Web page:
Peak District walk - Coombs Dale

A view towards the distant Edges

A view towards the distant Edges - Credit: Archant

Wander for miles along tranquil paths over a scenic landscape fashioned by man through farming, quarrying, mining and mineral processing.


1. Walk down Hawkhill Road and notice the line-up of Hall Hill troughs, part of a series of troughs established in 1558 to provide water for domestic and agricultural use. They are said to be one of the first such water supplies in the country.

At the junction turn right and walk up Main Road to Townhead. Along the way look for green information boards at the ruin of Bradshaw Hall which was a Tudor property and the Richard Furness House of 1615. See also West End Cottage where nine members of the Willson family perished and also Marshall Howe’s House. He was the village sexton and one of the few people who were infected by the plague and survived.

Tideswell Lane and distinctive Derbyshire drystone walls

Tideswell Lane and distinctive Derbyshire drystone walls - Credit: Archant

2. Turn left up Tideswell Lane and follow the byway to Housley, proceeding straight ahead where Windmill Lane branches off to the left. After passing the last of the properties look behind to see fabulous views towards Curbar Edge and White Edge away to the east.

This route soon becomes a walled track surrounded by fields enclosed by mile upon mile of dry stone walls consisting mainly of limestone, whilst away to your right the geology suddenly changes as Eyam Edge is gritstone. The tiny, white-painted building in the distance is the Barrel Inn at Bretton. See also the mast on Eyam Moor at the top of Sir William Hill.

You will notice lots of long strip fields either side of the track. Every so often there are narrow accommodation paths like grassy alleyways that provide access for farmers to reach their land.

High Street, Stoney Middleton

High Street, Stoney Middleton - Credit: Archant

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3. Emerging at the side of the busy A623, it is approximately 225 yards beside the main road to the next public footpath. Keep to the grass verge on the right of the road and then carefully cross over to the fingerpost sign.

Alternatively, it is possible to turn right and walk around two sides of the triangle of quieter roads that make up the little settlement of Housley.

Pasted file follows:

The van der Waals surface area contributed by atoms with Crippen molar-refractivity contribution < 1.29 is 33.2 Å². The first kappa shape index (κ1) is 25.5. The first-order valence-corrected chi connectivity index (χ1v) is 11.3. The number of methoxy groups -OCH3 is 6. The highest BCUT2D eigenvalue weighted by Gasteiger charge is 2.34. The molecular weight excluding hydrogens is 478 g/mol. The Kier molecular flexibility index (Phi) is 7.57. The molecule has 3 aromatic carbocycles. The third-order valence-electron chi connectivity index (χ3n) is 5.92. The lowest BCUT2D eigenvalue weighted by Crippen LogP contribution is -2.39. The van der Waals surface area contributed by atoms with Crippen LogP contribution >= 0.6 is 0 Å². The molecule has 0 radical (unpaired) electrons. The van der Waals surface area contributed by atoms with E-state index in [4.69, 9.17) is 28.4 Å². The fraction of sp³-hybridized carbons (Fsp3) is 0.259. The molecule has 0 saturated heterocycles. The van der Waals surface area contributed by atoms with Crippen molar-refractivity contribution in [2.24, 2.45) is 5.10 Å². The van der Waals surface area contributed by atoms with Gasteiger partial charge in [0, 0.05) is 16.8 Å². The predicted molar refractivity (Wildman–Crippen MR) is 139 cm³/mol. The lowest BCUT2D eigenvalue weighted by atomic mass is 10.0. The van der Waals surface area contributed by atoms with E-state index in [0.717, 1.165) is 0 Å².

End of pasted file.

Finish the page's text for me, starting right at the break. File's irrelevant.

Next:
4. Proceed up the long straight track which leads to Burnt Heath and enjoy far-reaching views.

The route leading down Coombs Dale

The route leading down Coombs Dale - Credit: Archant

The area around Middleton Moor has become a well-known place in winter months where people come to observe massive numbers of starlings performing their impressive murmuration displays at dusk.

5. When heading towards the works at Cavendish Mill, aim to the rear of dormer bungalows where a narrow path leads to a stile onto the road. Be aware that plant and machinery operate here so adhere to any warning signs.

Cavendish Mill is owned by British Fluorspar Limited which utilises reliable process technology to produce raw material solutions for the fluorochemical industry.

A plaque at West End Cottage, in memory of the Willson family who died in the plague

A plaque at West End Cottage, in memory of the Willson family who died in the plague - Credit: Archant

Cross over the road and follow the public footpath sign opposite which heads up beside a large black pipe. This is taking water and waste sludge from the processing plant to holding ponds known as lagoons where, over a long period of many years, the silt and water separate.

6. Turn left at a footpath sign leading to Black Harry Lane. Black Harry was an 18th-century highwayman who regularly patrolled the primitive roads hereabouts, robbing pack-mule trains between Tideswell and Bakewell. A law had been passed imposing the death penalty for anyone found armed and disguised on high roads, open heath or moorland who was intent on robbery. Black Harry’s ‘stand and deliver’ days ended when he was apprehended at Wardlow Cop by the Castleton Bow Street Runners, resulting in his being hanged and his remains displayed on the gibbet at Wardlow Mires.